The California Elections : Signal to Washington Seen in Prop. 102’s Defeat
The resounding 66%-34% defeat of California’s Proposition 102 was a vote of confidence in the anti-AIDS strategies of public health officers around the country and should allow Congress and President-elect George Bush to resist extremist pressures in combatting the epidemic, AIDS experts said Wednesday.
“This was a clear message from the electorate of a state that is regarded as a trend setter,” said Dr. Burton J. Lee III of Memorial-Sloan Cancer Center in New York, a member of President Reagan’s AIDS Commission and a friend and adviser to Bush on AIDS. “That speaks worlds to a politician,” he added.
Another likely legacy of the campaign will be the lasting enmity of AIDS activists and gays toward Gov. George Deukmejian for his last-minute endorsement of the measure. Deukmejian was the only statewide official to embrace Proposition 102, which was widely opposed by AIDS researchers, public health officials, religious leaders and others.
“Gov. Deukmejian, you are a scandal and a disgrace,” declared Benjamin Schatz, director of the AIDS Civil Rights Project of National Gay Rights Advocates, at an election night rally here. “Don’t even think of coming to San Francisco,” he warned, implying that AIDS activists will be waiting to demonstrate against the governor.
Deukmejian was also blasted in a public letter sent Wednesday by more than 30 AIDS education, service and religious organizations. “Prop. 102 represents a bleak and deadly page in the history of the AIDS epidemic. Your decision (to support 102) indicates that the void in reasoned, informed AIDS leadership from your office will continue,” the letter said.
The governor announced his support for the proposition 11 days before the election. “I have carefully considered the opinions of the experts on both sides and have determined that the additional tools provided by this measure will advance rather than impede efforts to stop the spread of AIDS,” he said.
Pat Christen, director of public policy of the San Francisco AIDS Foundation, said the anger of Proposition 102 foes resulted from having to divert human and financial resources from what she called “the real battle” against AIDS.
“It cost us over $800,000 to defeat this proposition,” Christen said. She said the money could have saved lives by being used to educate people on avoiding exposure to the AIDS-causing human immunodeficiency virus.
Proposition 102 would have forced state officials to change their policies in fighting AIDS, mandating the reporting of all those infected or suspected to be infected with HIV. It also would have required the tracing of all of their sexual contacts and repealed state laws forbidding the use of HIV tests by employers and insurers.
Opponents said the measure would have dealt a blow to efforts to contain and cure the illness by driving likely HIV carriers away from the health-care system, where they are now counseled on how to avoid spreading the illness, and by scaring away potential research subjects.
“This was clearly a referendum on AIDS policy,” said Schatz, who noted that some observers had dismissed previous victories against similar initiatives put forward by extremist Lyndon LaRouche as “referendums on LaRouche.”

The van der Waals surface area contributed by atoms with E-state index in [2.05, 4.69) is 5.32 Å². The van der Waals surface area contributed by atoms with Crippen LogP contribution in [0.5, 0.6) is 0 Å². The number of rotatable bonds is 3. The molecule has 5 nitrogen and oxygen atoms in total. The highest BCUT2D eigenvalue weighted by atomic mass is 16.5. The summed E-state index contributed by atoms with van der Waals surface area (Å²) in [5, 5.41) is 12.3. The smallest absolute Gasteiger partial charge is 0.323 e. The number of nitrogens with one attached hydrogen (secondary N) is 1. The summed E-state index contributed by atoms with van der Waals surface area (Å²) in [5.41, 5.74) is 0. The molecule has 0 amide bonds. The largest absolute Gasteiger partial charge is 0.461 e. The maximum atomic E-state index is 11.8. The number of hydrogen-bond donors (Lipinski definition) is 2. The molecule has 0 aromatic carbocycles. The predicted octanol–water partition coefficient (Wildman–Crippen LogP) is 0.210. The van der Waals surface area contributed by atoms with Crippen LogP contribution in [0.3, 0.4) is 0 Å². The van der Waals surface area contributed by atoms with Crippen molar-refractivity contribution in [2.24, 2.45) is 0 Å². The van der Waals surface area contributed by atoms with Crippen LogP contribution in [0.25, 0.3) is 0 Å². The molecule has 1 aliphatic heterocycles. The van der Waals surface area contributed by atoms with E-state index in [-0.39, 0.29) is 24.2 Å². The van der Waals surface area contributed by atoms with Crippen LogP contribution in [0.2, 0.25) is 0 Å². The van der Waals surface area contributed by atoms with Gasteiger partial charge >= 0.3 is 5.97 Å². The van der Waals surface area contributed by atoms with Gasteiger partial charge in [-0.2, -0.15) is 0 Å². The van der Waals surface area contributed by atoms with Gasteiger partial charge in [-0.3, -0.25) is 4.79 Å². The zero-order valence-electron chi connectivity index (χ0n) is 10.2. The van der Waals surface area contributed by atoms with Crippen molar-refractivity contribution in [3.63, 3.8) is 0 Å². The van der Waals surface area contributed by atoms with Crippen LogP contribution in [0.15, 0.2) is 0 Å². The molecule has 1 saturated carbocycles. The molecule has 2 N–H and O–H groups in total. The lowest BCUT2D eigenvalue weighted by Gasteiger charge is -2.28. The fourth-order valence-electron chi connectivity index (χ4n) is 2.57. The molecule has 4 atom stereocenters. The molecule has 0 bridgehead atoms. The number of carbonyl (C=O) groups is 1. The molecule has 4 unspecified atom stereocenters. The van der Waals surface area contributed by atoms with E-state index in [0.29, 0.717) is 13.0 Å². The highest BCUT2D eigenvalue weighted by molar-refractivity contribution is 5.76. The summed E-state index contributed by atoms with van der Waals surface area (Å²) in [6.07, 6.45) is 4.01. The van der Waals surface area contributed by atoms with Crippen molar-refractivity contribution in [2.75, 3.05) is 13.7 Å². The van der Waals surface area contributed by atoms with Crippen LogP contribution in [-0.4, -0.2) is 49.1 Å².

Mathilde Krim, founding chair of the American Foundation for AIDS Research and a research scientist herself, called the measure’s defeat “a reaffirmation of society’s rational and compassionate response towards dealing with AIDS.”
New Proposals Feared
“Unfortunately,” Krim added, “I am afraid that there will be other coercive and punitive propositions popping up--if not in California, then in other states.”
Indeed, even as opponents of the measure celebrated their victory they were laying plans to head off future restrictive AIDS measures.
“It’s a disappointment, certainly, but the war goes on,” vowed Rep. William Dannemeyer, (R-Fullerton), one of the measure’s principal sponsors, in a telephone interview. He said the measure’s sponsors would work to enact Proposition 102’s provisions in the Legislature and to change the leadership of the California Medical Assn., which strenuously opposed the measure.
The measure lost in every county of the state--including Dannemeyer’s own conservative Orange County, where people voted 60% to 40% against it. Opponents said last week’s denunciation of key elements of Proposition 102 by U.S. Surgeon General C. Everett Koop helped turn the tide.
Koop, ironically, was drawn into the fray by Deukmejian’s endorsement of the measure.
Lee said the proposition’s sweeping defeat should ease the way in Congress for the enactment of anti-discrimination legislation for all handicaps, including HIV infection. The presidential commission’s report said such legislation should be the centerpiece of the nation’s battle against AIDS.
Bush, breaking with the Reagan Administration, endorsed the commission’s report in June and called the protection of those infected with HIV a “national, federal responsibility.” But Bush operatives acceded to pressures from conservative elements in his party and omitted his call for anti-discrimination legislation in the Republican Party platform.
Opponents of Proposition 102 generally played down the significance of the passage of Proposition 96, which allows courts to order HIV tests in sex crimes or assaults on peace officers.
“It is bad, but it affects a much narrower group of people,” Krim said.
Schatz called approval of Proposition 96 “less a statement of voter sentiment about AIDS than a statement about crime.”